The main concern raised by Ontario citizens regarding the IICJ
was that the application of Sharia law in the binding context of an arbitration might lead to the creation of a parallel legal system in Ontario, one which would not recognize the same equality values as the Ontario system, and so could result in disadvantages for vulnerable members of Ontario society, namely Muslim women and children.
(2.) Syed Mumtaz Ali, a retired lawyer and the key supporter of the Ontario Shari'ah tribunals, was reported to have said that a new organization had been established under the name of the Islamic Institute of Civil Justice (IICJ
) and that its approximately fifty members included at least ten women.
(120) The tribunal, or Darul Qada, established under the name of the Islamic Institute of Civil Justice (IICJ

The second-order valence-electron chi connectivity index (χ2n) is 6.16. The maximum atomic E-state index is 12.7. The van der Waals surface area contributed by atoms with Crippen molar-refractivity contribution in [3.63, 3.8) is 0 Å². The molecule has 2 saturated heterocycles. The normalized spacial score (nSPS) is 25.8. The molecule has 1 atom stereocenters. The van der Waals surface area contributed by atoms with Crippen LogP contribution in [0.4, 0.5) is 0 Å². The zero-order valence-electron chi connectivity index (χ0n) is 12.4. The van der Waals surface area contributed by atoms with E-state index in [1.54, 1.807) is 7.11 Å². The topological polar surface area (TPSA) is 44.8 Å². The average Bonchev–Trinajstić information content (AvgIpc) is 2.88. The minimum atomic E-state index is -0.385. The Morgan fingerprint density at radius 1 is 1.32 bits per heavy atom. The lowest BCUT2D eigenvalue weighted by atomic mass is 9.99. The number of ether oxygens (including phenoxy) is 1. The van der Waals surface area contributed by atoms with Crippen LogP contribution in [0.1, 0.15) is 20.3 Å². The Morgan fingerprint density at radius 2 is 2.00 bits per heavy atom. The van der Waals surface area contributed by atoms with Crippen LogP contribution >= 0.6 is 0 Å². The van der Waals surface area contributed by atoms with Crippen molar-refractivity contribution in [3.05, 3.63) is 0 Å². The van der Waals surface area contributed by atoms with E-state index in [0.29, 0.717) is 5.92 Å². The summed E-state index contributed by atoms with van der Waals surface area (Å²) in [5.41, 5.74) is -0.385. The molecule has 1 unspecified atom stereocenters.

), was set up for the stated purpose of meeting the religious needs of Muslims in Ontario by enabling Muslims to govern interpersonal matters according to the dictates of their faith.
The system enacted by the Arbitration Act of 1991 functioned without problem until the fall of 2003, when Syed Mumtaz Ali announced that the Islamic Institute of Civil Justice (IICJ
) had been established "to ensure that Islamic principles of family and inheritance law could be used to resolve disputes within the Muslim community in Canada." (392) Mumtaz Ali's statements to the media about the IICJ
created public concern that Ontario had granted special rights to Sharia courts to settle disputes between Muslims.